A dominantly female anti-poaching unit is winning the hearts of SA and the world for their fight against rhino poaching. Women should be empowered – not abused – for them to reach their full potential, writes THEMBANI MAKATA
“Poachers have big guns, but we are not afraid. We are fighting for our animals and showing people that women can be beautiful and strong.This was 22 year-old Leitah Mkhabela when she was speaking to the Telegraph newspaper on the dangers the nearly all-female anti-poaching squad – The Black Mamba Anti-Poaching Unit – faces everyday as they try to stop the scourge.
These women risk their lives in the duty of their country. We owe it to them and other women to deal with the Mdu Mananas of the world and their ilk with the full might of the law and the courts.
These women epitomize the strength and courage upon which households and communities are built, the bedrock of society.
Their worth lies in their actions and their gender does nor prescribe how they are defined.
It is worthwhile to repeat what their website says about them: “The objectives of the Black Mamba project are not only the protection of rhinos through boots on the ground but also through being a role model in their communities. These 32 young women and two men want their communities to understand that the benefits are greater through rhino conservation rather than poaching, addressing the social and moral decay that is a product of the rhino poaching within their communities. They are concerned for their children’s sake as the false economy has brought loose morals and narcotics into their communities.”
The Unit is the first majority female anti-poaching unit in South Africa and was founded in 2013 by Transfrontier Africa NPC, to protect the Olifants West Region of Balule Nature Reserve.
Within the first year of operation the Black Mambas were invited to expand into other regions and now protect all boundaries of the 52,000ha Balule Nature Reserve, part of the Greater Kruger National Park.
“Our teams work to the concept of the “Broken Window” philosophy, striving to make our area of influence the most undesirable, most difficult and least profitable place to poach any species. With a passion for wildlife and rhino conservation, these women are the voice in the community through their conservation work.”
Recently, Minister of Environmental Affairs Minister Edna Molewa in her closing address at the Global Youth in Biodiversity Network Workshop said that we have young women walking the talk – in 2015 the all-women Black Mambas Anti-poaching Unit was awarded the United Nations’ top accolade – the Champions of the Earth Award – for the work they do to combat wildlife crime.
“These young women are a shining example of the promise of government, the private sector and communities to eradicating rhino poaching in South Africa.
“The Black Mambas comprises young women who come from communities close to the Balule Game Reserve and the Kruger National Park. The unit not only focuses on conducting anti-poaching operations, but also educates communities in the area on the benefits of conservation and rhino protection,” the Minister said.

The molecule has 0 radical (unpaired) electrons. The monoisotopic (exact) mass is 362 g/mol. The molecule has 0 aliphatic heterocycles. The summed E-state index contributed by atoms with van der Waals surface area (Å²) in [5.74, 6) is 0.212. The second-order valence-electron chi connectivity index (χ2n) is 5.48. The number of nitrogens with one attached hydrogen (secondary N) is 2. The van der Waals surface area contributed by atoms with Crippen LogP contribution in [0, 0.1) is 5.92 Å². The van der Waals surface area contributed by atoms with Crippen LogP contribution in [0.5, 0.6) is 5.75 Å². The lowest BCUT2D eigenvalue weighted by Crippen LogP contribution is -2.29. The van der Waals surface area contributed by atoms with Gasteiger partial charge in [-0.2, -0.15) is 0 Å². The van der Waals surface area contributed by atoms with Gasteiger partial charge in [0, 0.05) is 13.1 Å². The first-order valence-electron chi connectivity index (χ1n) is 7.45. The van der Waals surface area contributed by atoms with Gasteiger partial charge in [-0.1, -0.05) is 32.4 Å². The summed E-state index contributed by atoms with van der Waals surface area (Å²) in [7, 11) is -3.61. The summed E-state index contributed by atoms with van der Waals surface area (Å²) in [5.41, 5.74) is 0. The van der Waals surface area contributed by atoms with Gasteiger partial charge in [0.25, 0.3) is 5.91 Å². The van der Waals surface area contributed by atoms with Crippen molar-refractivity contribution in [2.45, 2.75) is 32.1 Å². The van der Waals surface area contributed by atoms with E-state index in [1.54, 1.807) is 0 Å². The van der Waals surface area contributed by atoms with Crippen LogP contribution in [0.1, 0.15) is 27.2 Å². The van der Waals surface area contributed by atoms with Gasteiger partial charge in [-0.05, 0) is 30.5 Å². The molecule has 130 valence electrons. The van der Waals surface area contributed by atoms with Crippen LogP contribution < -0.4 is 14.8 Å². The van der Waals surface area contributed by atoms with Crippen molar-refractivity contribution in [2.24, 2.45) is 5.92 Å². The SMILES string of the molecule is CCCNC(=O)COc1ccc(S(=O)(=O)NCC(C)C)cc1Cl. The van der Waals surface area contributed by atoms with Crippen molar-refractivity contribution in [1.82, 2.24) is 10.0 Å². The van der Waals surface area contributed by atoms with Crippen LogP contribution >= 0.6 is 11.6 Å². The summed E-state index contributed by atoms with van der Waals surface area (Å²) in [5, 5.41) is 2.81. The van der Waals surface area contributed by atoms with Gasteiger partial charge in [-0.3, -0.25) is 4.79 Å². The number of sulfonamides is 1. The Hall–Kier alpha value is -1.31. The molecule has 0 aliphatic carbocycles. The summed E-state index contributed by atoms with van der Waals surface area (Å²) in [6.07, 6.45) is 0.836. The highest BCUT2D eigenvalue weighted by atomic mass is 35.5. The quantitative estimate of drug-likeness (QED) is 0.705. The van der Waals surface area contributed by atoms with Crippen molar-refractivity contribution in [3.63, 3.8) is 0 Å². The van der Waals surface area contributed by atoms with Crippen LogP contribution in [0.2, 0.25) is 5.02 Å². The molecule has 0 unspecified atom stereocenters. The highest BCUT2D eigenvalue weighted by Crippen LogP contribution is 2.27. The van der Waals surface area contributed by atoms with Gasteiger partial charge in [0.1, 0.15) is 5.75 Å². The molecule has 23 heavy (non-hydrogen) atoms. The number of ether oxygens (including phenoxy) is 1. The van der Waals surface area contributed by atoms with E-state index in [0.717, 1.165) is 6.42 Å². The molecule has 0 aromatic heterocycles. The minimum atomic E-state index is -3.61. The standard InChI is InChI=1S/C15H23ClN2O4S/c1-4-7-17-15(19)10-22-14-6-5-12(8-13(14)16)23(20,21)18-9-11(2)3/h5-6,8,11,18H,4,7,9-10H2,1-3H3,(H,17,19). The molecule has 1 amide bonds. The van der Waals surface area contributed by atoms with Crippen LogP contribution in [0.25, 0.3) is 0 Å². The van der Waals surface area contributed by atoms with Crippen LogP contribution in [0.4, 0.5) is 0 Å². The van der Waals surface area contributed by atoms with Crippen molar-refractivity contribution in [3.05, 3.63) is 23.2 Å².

The roles these women play in their communities cannot be over-emphasized. They are the teachers of future generations in the importance of nature conservation and its importance to South Africa.
Government recognition through words and action is crucial in continuing this initiative aimed at real change in the field of nature conservation and in enhancing people’s understanding of the harm caused by poaching.
The anti-poaching unit, among others, were recently lauded for their work by John Scanlon, Secretary-General of the Secretariat of the Convention on International Trade in Endangered Species of Wild Fauna and Flora (CITES).
“Honest and hardworking park rangers devote their lives to protecting our natural resources and cultural heritage and, in some areas, these brave men and women regularly encounter well-resourced groups of poachers, equipped with high caliber weapons, who do not hesitate to use violence or threats of violence against them,” said Scanlon.
The mambas have also garnered international attention with a documentary on their work – The Rhino Guardians – produced by Dan Sadgrove.
“Breaking free from the patriarchal community they hail from, they are doing a job previously done only by men. They patrol the Balule Game Reserve unarmed. They confront poachers non-violently. They are committed to eliminate illegal poaching through education and conservation.”
In a 2015 piece, Time magazine described the unit in the following way: “Since it was first created in 2013, South Africa’s Black Mambas Anti-Poaching Unit has arrested six poachers, shut down five poacher camps, and reduced snaring (the practice of baiting and trapping animals) by 76% in the Balule Private Game Reserve. It will come as little surprise, therefore, that the 26-member ranger unit, comprised mainly of women, has been honored by the United Nations Environmental Program (UNEP) with its highest environmental prize — the Champions of the Earth Award.”
The Black Mambas can play a crucial role in determining the definition or redefining of the African girl child through their example.
But we let them down each time we allow an act of violence to be perpetrated against a woman or a girl in this country or fail to act swiftly and justly against those men who perpetrate violence against them. The scourge must be stopped. We owe it to all of us.
Thembani Makata is National Secretary General of the South African Students Congress (SASCO) and Deputy Secretary General of the South African Youth Council